Gan Matthews, News 9
OKLAHOMA CITY -- It's a major breakthrough that could end up saving hundreds of thousands of lives. Oklahoma's own have come up with a way to ward off the bacteria that causes most childhood pneumonia.
The bacteria that causes pneumonia and infections of the brain and blood, pneumococcus, kills over 800,000 children around the world each year.
Current vaccines are only effective against 23 of the 90 strains of the bacteria, and only about 13 are effective with children.
OU researcher Rodney Tweten is spearheading research to develop a more effective vaccine. He believes the solution is a vaccine that is protein-based.
"If we can find proteins that are common to all of these pathogenic strains of streptococcus pneumonia, then we can immunize, make one vaccine and protect against all of them," Tweten says.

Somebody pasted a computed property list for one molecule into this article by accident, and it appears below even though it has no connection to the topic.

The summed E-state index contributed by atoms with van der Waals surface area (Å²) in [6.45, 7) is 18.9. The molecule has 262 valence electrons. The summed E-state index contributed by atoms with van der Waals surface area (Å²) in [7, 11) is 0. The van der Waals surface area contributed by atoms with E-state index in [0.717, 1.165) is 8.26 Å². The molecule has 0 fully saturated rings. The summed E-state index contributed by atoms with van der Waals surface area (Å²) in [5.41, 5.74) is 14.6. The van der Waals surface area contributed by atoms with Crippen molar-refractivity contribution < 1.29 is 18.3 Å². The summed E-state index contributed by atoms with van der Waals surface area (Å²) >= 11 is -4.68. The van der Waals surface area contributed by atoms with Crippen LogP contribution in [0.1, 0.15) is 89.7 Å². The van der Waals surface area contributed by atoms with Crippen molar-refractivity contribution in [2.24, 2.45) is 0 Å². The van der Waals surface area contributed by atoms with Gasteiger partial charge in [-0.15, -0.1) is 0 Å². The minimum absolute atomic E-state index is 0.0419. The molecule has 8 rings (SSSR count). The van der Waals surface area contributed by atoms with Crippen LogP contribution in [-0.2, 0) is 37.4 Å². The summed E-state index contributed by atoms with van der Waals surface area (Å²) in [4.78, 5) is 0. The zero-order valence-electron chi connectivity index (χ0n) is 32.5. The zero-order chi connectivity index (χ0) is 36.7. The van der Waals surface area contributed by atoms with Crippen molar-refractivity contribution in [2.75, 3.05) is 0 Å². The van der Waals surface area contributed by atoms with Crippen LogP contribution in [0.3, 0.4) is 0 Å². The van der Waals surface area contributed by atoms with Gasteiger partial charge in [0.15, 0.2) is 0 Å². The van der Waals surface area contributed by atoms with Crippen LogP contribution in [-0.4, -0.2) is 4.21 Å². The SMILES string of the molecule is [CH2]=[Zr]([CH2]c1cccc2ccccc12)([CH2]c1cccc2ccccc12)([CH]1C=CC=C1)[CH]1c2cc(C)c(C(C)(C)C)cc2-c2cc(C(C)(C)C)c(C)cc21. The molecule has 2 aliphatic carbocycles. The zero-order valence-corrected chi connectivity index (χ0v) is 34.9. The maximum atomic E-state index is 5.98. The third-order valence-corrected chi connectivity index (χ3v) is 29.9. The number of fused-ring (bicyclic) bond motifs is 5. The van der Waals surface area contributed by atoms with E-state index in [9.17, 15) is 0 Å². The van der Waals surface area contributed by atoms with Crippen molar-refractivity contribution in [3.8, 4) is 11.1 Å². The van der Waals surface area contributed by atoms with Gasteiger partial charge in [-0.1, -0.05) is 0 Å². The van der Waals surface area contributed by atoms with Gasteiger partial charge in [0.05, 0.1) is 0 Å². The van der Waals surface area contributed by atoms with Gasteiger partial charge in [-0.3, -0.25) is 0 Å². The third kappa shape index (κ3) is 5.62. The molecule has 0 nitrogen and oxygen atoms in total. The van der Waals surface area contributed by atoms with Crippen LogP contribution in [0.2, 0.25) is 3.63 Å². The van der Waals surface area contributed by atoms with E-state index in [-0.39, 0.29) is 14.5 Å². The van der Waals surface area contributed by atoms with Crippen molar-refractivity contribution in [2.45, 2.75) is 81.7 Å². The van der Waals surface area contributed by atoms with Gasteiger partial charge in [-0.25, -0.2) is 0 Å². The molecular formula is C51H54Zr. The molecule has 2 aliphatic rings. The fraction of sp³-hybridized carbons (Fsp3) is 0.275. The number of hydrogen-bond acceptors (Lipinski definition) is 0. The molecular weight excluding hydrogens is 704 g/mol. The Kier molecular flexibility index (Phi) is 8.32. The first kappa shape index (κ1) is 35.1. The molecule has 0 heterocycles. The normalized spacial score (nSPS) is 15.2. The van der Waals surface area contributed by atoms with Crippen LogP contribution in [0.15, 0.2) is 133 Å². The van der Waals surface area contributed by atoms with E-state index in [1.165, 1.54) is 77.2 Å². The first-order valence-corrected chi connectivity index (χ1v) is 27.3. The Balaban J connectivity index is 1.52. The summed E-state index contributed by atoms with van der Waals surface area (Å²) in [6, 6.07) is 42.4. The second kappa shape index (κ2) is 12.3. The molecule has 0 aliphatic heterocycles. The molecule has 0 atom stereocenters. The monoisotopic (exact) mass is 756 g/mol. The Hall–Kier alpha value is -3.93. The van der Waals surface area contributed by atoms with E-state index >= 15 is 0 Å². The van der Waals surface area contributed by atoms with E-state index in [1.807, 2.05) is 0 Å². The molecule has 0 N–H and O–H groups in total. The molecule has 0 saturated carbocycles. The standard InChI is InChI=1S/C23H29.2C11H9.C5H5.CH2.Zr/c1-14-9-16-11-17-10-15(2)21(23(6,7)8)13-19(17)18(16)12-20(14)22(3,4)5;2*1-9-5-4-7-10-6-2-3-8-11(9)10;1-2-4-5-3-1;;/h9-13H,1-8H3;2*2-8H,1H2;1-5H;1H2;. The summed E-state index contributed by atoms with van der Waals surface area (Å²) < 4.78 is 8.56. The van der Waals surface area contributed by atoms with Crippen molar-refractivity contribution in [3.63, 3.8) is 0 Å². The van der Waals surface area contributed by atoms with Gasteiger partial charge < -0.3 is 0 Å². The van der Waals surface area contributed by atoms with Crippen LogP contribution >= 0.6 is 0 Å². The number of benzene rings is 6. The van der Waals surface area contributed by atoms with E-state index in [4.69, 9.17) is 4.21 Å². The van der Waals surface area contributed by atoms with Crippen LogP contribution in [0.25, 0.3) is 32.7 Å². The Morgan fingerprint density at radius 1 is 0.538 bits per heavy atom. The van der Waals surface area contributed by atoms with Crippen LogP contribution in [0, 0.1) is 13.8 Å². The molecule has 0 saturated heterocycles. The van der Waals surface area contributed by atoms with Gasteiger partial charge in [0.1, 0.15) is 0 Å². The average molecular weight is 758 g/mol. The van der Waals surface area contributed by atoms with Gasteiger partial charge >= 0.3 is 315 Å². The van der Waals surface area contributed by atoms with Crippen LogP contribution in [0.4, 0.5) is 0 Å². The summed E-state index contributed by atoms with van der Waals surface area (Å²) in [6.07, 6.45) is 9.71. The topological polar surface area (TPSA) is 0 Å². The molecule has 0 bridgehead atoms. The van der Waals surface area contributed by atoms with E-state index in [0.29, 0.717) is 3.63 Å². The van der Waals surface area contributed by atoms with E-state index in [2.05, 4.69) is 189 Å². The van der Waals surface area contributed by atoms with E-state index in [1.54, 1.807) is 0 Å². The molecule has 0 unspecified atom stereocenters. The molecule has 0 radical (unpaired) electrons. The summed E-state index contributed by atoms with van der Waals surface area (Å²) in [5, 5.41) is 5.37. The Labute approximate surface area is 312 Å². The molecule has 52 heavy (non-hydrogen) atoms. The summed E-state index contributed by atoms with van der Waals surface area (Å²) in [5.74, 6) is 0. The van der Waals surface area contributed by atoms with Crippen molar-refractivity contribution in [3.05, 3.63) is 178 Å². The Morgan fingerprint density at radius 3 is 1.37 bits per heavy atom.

The OU research has developed a way to render harmless the toxin that causes pneumonia and also to cause an appropriate immune response by the body.
OU has filed for patent protection, and sees a world of possibilities.
"We have a novel protein that potentially could be a component of not only current vaccines, but also future new vaccines," says Dr. Gina McMillen, researcher at OU Technology Development.
Because it is protein-based, the vaccine will have enormous implications for children in the developing world, especially because it is easier and cheaper to produce.
"The CDC has also looked back at what medical intervention has saved the most lives over the past century, and it is vaccines," says Dr. Robert Welliver, researcher at OU College of Medicine. "It's not anti-biotics, it's not surgical procedures, it's vaccines."
The vaccine will go through clinical trials in a year or so. But it will be a few years before it's on the market for human use.